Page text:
Arrow-right Camera
The Spokesman-Review Newspaper
Spokane, Washington  Est. May 19, 1883

Eye On Boise

Of immigration raids and welcoming the stranger

It’s interesting timing, that human rights and interfaith groups are launching a “welcome the stranger” ad campaign just as big immigration raids are hitting in the Magic Valley. The groups say the immigration debate, the tone of talk radio and other factors are making Idaho into a place that’s not as welcoming as it should be to newcomers, and they’re out to remind folks that welcoming strangers is both an American value and a central precept of many religions.

The Rev. Thomas Faucher of St. Mary’s Catholic Church in Boise said his parish includes people from all over the world, some of whom came to Idaho as refugees. Just in the last few weeks he’s gained new parishioners from Burundi and Burma. “We become better by welcoming them,” Faucher said at a news conference today at the Idaho Anne Frank Human Rights Memorial. “That’s precisely what happened to my ancestors when they came from France, and when they came from Ireland, and when they came from Canada.” Added BSU sociologist Robert McCarl, “Opening our doors to welcome newcomers is a central narrative in our American experience.”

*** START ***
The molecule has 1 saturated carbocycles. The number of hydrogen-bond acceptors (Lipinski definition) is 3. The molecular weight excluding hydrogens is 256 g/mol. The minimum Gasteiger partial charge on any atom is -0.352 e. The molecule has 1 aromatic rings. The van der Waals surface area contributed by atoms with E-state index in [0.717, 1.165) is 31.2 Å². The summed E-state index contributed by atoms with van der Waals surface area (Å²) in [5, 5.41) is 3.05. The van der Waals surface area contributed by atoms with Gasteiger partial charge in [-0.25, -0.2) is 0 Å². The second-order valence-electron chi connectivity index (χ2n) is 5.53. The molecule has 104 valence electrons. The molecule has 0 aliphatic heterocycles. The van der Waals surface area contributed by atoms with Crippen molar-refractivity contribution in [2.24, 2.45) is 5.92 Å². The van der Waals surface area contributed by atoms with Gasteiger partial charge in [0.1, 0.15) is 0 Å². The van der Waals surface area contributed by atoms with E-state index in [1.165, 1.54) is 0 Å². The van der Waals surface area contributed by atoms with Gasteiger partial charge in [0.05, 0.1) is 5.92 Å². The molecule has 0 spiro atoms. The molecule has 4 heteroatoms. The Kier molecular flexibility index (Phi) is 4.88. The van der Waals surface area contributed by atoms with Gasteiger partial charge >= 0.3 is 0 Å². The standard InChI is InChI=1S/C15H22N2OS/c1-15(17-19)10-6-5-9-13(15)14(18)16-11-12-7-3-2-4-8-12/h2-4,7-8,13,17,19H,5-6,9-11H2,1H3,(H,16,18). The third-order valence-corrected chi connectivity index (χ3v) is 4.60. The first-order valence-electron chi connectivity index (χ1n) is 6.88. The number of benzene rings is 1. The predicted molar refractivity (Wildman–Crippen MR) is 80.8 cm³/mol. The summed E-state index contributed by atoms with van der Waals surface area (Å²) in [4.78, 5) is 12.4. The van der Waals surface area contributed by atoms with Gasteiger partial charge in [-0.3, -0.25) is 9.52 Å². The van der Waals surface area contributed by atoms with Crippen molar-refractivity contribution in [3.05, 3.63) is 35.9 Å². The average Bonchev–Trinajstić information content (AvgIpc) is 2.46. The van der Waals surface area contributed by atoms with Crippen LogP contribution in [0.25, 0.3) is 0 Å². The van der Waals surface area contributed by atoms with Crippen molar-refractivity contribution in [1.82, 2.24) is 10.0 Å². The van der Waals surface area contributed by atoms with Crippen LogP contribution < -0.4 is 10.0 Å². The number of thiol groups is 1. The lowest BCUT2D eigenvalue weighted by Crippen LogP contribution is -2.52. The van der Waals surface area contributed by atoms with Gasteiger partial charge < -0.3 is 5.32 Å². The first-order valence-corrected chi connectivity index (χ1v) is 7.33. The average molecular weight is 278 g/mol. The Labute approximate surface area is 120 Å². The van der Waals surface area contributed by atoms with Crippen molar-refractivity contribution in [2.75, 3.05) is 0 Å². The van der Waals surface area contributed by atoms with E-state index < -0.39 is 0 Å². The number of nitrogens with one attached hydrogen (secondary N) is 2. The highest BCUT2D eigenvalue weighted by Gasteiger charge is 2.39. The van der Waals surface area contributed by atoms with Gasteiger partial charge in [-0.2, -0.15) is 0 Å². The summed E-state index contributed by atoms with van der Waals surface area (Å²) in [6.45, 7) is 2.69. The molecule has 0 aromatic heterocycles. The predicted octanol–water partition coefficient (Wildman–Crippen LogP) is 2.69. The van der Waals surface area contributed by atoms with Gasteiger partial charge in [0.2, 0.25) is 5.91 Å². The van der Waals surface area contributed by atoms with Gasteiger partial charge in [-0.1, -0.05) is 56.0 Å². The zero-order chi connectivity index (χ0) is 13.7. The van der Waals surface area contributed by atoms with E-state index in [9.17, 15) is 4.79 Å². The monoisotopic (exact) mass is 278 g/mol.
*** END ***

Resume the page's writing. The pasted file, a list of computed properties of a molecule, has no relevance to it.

Here’s the backdrop: U.S. Customs and Border Protection reported today that it has apprehended more than 100 illegal aliens in the Twin Falls area in the past week. And that’s just from busts at a bus station; the agency said it wasn’t involved in immigration raids targeting WinCo customers in Twin Falls and other sweeps in the area. “That is not us,” said spokesman Alex Harrington. Meanwhile, the Twin Falls Times-News reported today that local residents are complaining of officers stopping Hispanics at random and asking to see identification.

Antonina Robles, an Idaho Community Action Network member who came to this country 12 years ago speaking no English and is now a proud BSU grad, said, “I don’t want my neighbors, my family, my community members to be scared to go to Wal-Mart.”

The ad campaign is starting with bus bench ads in the Boise area and a billboard scheduled to go up between Burley and Jerome; backers hope to expand the campaign statewide. The ads, modeled after similar campaigns in Iowa and Tennessee, carry two messages: “I was a stranger and you welcomed me,” a quote from the Bible; and “Immigration is an American experience. Acceptance is an American value.” Here’s a link to my full story at

Eye On Boise

News, happenings and more from the Idaho Legislature and the state capital.